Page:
Wednesday, February 15, 2012

The Immortal Life of Henrietta Lacks

The Immortal Life of Henrietta Lacks by Rebecca Lacks is an amazing book.  I personally think every woman should read is just fascinating and I can't believe that it took me so long to read it.  I think that part of the reluctance was my long-standing aversion to non-fiction, which I am slowly realizing was just ignorance on my part!  Perhaps that it too harsh...perhaps I had just never read gripping non-fiction growing up...I don't know...

The book fulfilled my on-going longing for genealogical research reading, although it is not really a book about genealogy per se. 

A very brief summary of the story is that Henrietta Lacks was a poor black woman whose cells were, unknownly to her, taken in 1951 as she was struggling with cervical cancer.  Henrietta was thirty one years old, the mother of ten children when she went to John Hopkins Hospital reporting that "I got a knot on my womb."  Henrietta had been telling her cousins for over a year that she had this "knot", before she went to the clinic at the hospital. A few days after her visit to the clinic, she was diagnosed with Stage 1cervical cancer. At that time, cervical cancer was treated with inserting radium into the patient.  During Henrietta's first treatment, some cells were removed for biopsies.  None of that was unusual.  Usually the cells that were removed would die.  Henrietta's cells didn't.

Although Henrietta nor her family knew that the cells had been taken, the cells were cultured for research that over the years ended up having immeasurable impact in the world of medicine. The cells taken from Henrietta Lacks were called HeLa cells.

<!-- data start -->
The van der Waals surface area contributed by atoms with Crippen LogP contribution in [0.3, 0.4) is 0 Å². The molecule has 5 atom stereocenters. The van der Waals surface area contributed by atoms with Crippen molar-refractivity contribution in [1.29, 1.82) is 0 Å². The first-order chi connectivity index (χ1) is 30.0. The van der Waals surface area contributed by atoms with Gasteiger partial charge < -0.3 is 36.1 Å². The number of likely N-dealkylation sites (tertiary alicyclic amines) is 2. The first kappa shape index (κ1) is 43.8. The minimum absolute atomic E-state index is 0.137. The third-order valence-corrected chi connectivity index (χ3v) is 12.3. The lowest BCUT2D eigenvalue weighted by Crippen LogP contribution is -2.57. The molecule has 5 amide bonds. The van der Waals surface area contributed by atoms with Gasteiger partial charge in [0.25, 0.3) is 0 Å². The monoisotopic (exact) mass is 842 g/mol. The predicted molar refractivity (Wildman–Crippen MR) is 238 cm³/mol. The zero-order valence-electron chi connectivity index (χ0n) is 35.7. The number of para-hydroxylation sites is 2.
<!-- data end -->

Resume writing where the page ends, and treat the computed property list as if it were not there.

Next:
Taken from:

"Why are her cells so important?
Henrietta’s cells were the first immortal human cells ever grown in culture. They were essential to developing the polio vaccine. They went up in the first space missions to see what would happen to cells in zero gravity. Many scientific landmarks since then have used her cells, including cloning, gene mapping and in vitro fertilization."

The HeLa cells have helped uncover secrets of cancer, and fertilization.  And the research has generated billions of dollars for the medical industry.

The author reported that she first learned of HeLa cells in 1988 while attending a biology class in community college. Thus began her quest to learn more about the woman who had unknowingly contributed so much to the world.  It turned out to be quite a journey for the author.  As she wrote in the prologue:

"The Lackses challenged everything I thought I knew about faith, science, journalism, and race.  Ultimately, this book is the result.  It's not only the story of HeLa cells and Henrietta Lacks, but of Henrietta's family-particularly Deborah-and their lifelong struggle to make peace with the existence of those cells, and the science that made them possible."

Ms. Skloot slowly developed relationships with some of Henrietta's family and learned more about her life and their lives following the death of Henrietta.  It is fascinating reading, great detective work, and amazing genealogical research.

Read, read, read this book!

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